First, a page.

OCTAL AND HEXADECIMAL NUMBER CONVERSION
The conversion from and to binary, octal, and hexadecimal representation plays an important part in digital computers. Since 2^{3} = 8 and 2^{4} = 16, each octal digit corresponds to three binary digits and each hexadecimal digit corresponds to four binary digits.The conversion from binary to octal is easily accomplished by partitioning the binary number into groups of three bits each. The corresponding octal digit is then assigned to each group of bits and the string of digits so obtained gives the octal equivalent of the binary number. Consider, for example, a 16-bit register. Physically, one may think of the
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1 | Instruction Codes | link |
2 | Indirect Address | link |
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3 | Computer Registers | link |
4 | Program Counter | link |
5 | Common Bus System | link |
register as composed of 16 binary storage cells, with each cell capable of holding either a 1 or a 0. Suppose that the bit configuration stored in the register is as shown in Fig. 3-2. Since a binary number consists of a string of l's and D's, the 16-bit register can be used to store any binary number from 0 to 2^{16} - 1. For the particular example shown, the binary number stored in the register is the equivalent of decimal 44899. Starting from the low-order bit, we partition the register into groups of three bits each (the sixteenth bit remains in a group by itself). Each group of three bits is assigned its octal equivalent and placed on top of the register. The string of octal digits so obtained represents the octal equivalent of the binary number.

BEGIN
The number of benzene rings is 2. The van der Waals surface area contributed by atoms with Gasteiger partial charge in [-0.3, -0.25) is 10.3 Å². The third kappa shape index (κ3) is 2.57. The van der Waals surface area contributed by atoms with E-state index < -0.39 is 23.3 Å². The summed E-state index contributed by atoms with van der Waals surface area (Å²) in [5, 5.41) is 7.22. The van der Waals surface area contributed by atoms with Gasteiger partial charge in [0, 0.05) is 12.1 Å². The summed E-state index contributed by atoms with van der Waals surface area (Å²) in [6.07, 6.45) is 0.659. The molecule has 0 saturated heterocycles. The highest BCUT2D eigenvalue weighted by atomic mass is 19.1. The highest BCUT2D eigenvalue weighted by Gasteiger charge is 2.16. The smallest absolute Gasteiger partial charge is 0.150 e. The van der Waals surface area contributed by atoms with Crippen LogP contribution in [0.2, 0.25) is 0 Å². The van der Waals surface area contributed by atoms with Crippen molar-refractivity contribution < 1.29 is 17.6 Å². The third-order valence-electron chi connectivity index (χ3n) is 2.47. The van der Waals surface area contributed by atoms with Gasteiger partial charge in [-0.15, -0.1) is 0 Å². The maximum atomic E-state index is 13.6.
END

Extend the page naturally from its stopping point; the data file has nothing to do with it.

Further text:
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1 | Three-State Bus Buffers | link |
2 | Memory Transfer | link |
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3 | Binary Adder | link |
4 | Binary Adder-Subtractor | link |
5 | Binary lncrementer | link |
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1 | Subtraction of Unsigned Numbers | link |
2 | Subtraction of Unsigned Numbers-2 | link |
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3 | Fixed-Point Representation | link |
4 | Integer Representation | link |
5 | Arithmetic Addition | link |
Conversion from binary to hexadecimal is similar except that the bits are divided into groups of four. The corresponding hexadecimal digit for each group of four bits is written as shown below the register of Fig. 3-2. The string of hexadecimal digits so obtained represents the hexadecimal equivalent of the binary number. The corresponding octal digit for each group of three bits is easily remembered after studying the first eight entries listed in Table 3-1. The correspondence between a hexadecimal digit and its equivalent 4-bit code can be found in the first 16 entries of Table 3-2.